B.)I have never had a student with a disclosed LD, since I have only worked here for about 10 weeks. I am a  part-time instructor as well as do testing. I do try to encourage students to use the tools on the computer and use the calculator. These are some sort of accommodations I am implementing I suppose.

Mary Dunlap's picture
First

I have  incorporated many of the accommodations discussed in the course.  I often give extended time, short breaks, and a quiet environment to facilitate learning.  The section on how adults access accommodations is very important.  Adults must be able to determine and disclose the problems they are experiencing and be an advocate for themselves.

Janet Cantrell's picture
First

As a relatively new Adult Ed instructor, I found the information to be very interesting and helpful.  I look forward to trying the instructional strategies suggested in the course with my students.

Janet Cantrell's picture
First

I look forward to implementing some of these ideas in my classroom. I also intend to dig a little deeper & learn more about the UDL.

Jennifer Hill's picture
First

I am new this year to adult education after spending the past 20 years in elementary education so I must say that, while a lot of the accommodations were somewhat familiar to me due to my past experience, they were all new to some extent due to the application of them to the adult education situation. 

To me, the concept of universal design was the most important overall to what I am doing with my current students. If there weren't some types of issues, whether learning or otherwise, that had arisen while these individuals were in school the first time then they would have likely completed their education at that time and would not be utilizing our services at this time. Therefore, even without documented learning disabilities some accommodations in the way the materials are presented or tested seem like they would be necessary in order to ensure success for all students. 

R.D. Robison's picture
First

This course was a good refresher for me as I work with adult learners that have multiple learning differences. Thank you!

Margylou Fernau's picture
First

The concept of Universal Design was new and of utmost interest to me as it is an all-inclusive design intended for all students, not just for students who may have learning disabilities.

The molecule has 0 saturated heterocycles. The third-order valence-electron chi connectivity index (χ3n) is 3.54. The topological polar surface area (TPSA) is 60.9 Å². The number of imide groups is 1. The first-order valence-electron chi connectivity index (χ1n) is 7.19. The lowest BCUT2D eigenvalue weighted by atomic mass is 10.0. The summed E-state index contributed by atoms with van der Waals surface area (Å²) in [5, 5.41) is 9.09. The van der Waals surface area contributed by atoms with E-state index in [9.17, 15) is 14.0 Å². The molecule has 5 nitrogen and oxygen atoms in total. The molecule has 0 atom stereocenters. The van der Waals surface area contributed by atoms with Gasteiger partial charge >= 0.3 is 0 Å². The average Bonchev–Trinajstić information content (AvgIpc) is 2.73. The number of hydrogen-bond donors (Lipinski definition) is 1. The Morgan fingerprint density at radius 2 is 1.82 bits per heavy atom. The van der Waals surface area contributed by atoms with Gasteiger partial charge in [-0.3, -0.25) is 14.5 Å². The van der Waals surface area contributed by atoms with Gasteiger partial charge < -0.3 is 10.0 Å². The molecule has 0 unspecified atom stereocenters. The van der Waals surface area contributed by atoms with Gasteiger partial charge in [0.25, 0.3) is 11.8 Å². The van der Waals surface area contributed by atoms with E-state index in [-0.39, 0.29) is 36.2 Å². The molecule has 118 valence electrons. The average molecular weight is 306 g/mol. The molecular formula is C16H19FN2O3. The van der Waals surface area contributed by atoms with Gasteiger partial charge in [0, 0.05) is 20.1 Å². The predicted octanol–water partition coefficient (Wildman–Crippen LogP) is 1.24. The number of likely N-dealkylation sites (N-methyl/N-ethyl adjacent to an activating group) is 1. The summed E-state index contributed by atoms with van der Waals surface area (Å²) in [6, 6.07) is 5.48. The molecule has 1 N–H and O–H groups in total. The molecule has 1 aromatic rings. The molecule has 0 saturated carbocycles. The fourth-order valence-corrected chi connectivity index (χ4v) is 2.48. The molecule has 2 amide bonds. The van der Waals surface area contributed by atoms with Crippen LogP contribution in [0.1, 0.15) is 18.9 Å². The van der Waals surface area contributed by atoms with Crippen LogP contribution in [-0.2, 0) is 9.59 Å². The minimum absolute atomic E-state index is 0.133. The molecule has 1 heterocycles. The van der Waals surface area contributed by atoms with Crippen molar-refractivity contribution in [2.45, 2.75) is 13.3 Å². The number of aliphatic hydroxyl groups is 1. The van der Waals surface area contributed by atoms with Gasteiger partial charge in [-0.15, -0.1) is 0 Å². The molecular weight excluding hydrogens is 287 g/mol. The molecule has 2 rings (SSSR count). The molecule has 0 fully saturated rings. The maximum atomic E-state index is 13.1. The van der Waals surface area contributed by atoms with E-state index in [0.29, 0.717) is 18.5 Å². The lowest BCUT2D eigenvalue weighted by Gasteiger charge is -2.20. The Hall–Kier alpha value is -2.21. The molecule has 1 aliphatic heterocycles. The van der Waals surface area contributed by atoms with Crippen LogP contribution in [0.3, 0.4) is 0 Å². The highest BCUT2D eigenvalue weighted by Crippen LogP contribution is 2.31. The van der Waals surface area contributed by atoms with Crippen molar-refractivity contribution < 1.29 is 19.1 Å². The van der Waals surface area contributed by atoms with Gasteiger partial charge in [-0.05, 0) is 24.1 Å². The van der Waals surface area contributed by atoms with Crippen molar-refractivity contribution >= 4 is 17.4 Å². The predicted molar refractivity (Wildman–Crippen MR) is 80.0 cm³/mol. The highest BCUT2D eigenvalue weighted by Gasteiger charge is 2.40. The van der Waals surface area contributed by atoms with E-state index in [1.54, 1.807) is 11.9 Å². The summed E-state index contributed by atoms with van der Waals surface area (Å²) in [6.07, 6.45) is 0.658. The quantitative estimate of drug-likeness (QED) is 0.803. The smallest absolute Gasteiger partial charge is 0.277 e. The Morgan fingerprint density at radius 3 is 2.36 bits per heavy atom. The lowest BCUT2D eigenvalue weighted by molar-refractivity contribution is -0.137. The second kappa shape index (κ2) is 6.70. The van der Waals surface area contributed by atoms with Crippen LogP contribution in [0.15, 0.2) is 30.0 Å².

I have worked in the field of adult education for many years but have had few, if any, students who would self-determine their need for accommodations.  I had prior knowledge of some of these students being in special education in the public school setting but did not "admit" to having any disability when doing the intake paperwork for admission to an adult education program.  The concept of students having a productive and realistic understanding of their strengths and weaknesses and being able to choose a pathway in life that is successful and satisfying is tantamount to their success in reaching their goals in an adult education setting.

In our setting, we have students complete a learning styles inventory to determine if they are visual, auditory, or kinesthetic learners.  We also do an analysis of attention challenges and an analysis of visual stress syndrome and follow through with adaptations and strategies.  My task is to facilitate students to become proactive in setting goals and steps to achieve those goals and to seek persistence in their achievement.

I want to have as many tools and strategies available to me to facilitate my students'  learning.  I want to explore the concept of Universal Design in more depth as this may help those with learning disabilities not feel so alienated from the other learners.

 

Kelly McGhee's picture
First

I'm new to everything first time taking a course like this. Testing accommodation are things I will be using the most 

randomness